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The Division of Fluid Dynamics exists for the advancement and diffusion of knowledge of the physics of fluids with special emphasis on the dynamical theories of the liquid, plastic and gaseous states of matter under all conditions of temperature and pressure.
Every year, the APS Division of Fluid Dynamics hosts a physical Gallery of Fluid Motion at its annual meeting -- a room where stunning graphics and videos from computational or experimental studies showing flow phenomena are displayed. The most outstanding entries are selected by a panel of referees for artistic content and honored for their originality and ability to convey information. Past winners are published in the journal Physics of Fluids.
The Gallery of Fluid Motion at the 62nd APS Division of Fluid Dynamics Annual Meeting, held from November 22-24, 2009 at the Minneapolis Convention Center, highlighted a subset of submitted images and videos prior to the judging process.
2009 Video Gallery
Reporters seeking permission to use these images or desiring author contact information should email Jason Bardi.
At atmospheric pressure, the drop first spreads smoothly, then after about a millisecond, a thin sheet of fluid is ejected. The drop continues to expand until the thin sheet begins to rip apart, creating a splash.
Studying the mechanisms that controls the formation of emulsions of very viscous liquids to better understand how to handle highly viscous oil residues.
The counter-rotating pair of vortices formed from aircraft wingtips in flight presents a potential hazard to other aircraft in the form of a sustained rolling moment.
The dynamics of drops impacting small targets is investigated in experiments using high-speed imaging up to 30,000 frames per second.
The flow around gastropod shells used by hermit crabs (Calcinus californiensis) was visualized experimentally.
Extracting Lagrangian features in the 2-D von-Kármán vortex street behind a circular cylinder. The distance of neighboring fluid particles is monitored with forward and backward time evolution over two shedding periods.
Twenty-five laser-induced cavitation bubbles are created simultaneously inside a thin liquid gap using a single laser pulse.
An antibubble is the inverse of a bubble. Who would expect that something spectacular may result when soapy water is poured on a pool of the same soapy water?
Mixing processes in oceans are key contributors to very important features of the current climate.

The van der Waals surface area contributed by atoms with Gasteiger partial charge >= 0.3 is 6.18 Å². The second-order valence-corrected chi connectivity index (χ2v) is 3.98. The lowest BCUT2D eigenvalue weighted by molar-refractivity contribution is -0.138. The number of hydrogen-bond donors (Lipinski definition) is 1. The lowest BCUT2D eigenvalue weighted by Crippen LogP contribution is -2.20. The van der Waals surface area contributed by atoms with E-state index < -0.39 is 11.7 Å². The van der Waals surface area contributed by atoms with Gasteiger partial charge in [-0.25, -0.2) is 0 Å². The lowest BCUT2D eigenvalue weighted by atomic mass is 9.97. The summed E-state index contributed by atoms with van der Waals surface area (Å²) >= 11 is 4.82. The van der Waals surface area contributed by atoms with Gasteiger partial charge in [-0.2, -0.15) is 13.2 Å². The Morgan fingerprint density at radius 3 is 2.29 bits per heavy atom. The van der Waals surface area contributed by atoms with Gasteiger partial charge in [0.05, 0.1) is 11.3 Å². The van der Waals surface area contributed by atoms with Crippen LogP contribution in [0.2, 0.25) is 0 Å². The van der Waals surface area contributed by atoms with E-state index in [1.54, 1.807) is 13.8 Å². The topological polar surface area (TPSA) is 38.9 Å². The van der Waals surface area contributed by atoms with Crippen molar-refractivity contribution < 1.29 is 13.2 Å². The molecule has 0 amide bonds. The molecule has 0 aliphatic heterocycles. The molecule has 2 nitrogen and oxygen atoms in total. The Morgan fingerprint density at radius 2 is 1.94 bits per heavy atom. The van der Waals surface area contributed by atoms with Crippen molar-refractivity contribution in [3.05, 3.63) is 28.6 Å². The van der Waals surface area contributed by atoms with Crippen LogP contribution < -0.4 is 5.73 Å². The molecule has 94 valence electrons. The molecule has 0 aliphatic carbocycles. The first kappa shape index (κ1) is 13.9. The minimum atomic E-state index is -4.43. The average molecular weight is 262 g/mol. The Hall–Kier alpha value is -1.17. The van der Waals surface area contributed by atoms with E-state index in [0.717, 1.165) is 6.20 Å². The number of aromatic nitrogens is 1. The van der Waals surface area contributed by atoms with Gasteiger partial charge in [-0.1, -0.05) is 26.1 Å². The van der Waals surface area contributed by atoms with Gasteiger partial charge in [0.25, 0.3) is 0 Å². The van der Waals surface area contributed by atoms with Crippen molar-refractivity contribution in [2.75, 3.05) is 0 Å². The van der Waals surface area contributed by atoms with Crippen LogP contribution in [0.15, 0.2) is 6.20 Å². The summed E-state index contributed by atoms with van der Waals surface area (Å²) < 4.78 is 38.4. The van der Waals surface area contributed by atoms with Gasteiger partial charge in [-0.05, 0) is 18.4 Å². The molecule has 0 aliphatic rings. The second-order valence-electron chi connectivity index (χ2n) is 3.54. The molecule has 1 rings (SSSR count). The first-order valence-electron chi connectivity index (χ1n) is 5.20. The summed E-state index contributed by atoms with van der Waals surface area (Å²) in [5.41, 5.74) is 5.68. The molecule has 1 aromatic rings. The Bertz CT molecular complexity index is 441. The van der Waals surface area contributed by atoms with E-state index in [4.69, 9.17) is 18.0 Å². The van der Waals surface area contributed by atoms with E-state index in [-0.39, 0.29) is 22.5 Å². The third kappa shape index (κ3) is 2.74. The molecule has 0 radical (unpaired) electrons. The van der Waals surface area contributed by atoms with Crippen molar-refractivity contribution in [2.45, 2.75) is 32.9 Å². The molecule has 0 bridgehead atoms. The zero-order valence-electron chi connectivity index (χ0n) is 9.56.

The unsteadiness that flow can exhibit is observed above a certain critical flow speed in the form of periodic vortex shedding pattern known as Karman Vortex Street.
Mushroom shaped vortices composed of vortex filaments erupt outward from the region adjacent to a solid boundary as the flow (toward the viewer) transitions from a smooth, laminar state towards one that is chaotic and turbulent.
The transition to turbulence in a jet is captured in three-dimensional detail using a recently developed high-speed 3-D flow visualization technique.
The transfer of ultrasound energy/momentum into the fluid causes the water to stream and/or move in the direction of the ultrasound field.
Water flows over step cylinder composed of two coaxially joined cylinders of different diameters. This results in complex vortex connections between large cylinder and small cylinder vortices that can be seen in the images.
Massively scaled-out microfluidic device for the in-flow formation and perfusion of a 3-D vascularized biomaterial.
Rayleigh-Taylor instability occurs at the interface between a heavy fluid overlying a light fluid, under a constant acceleration, and is of fundamental importance in a multitude of applications ranging from astrophysics and to ocean and atmosphere dynamics.
A droplet of oil is released into a container of isopropyl alcohol. The refraction difference between the oil and alcohol causes the edges of the oil droplet to appear bright.
Recording and summarizing what happens when drops of water at room temperature were released in hot oil.
An explosively expanding bubble with a maximum bubble radius of 0.68 mm is generated by vaporizing the water just above a fluid-fluid interface with a short laser pulse.
These images show the flow structure of the plane jet issuing from a sinusoidal wavy nozzle in three horizontal planes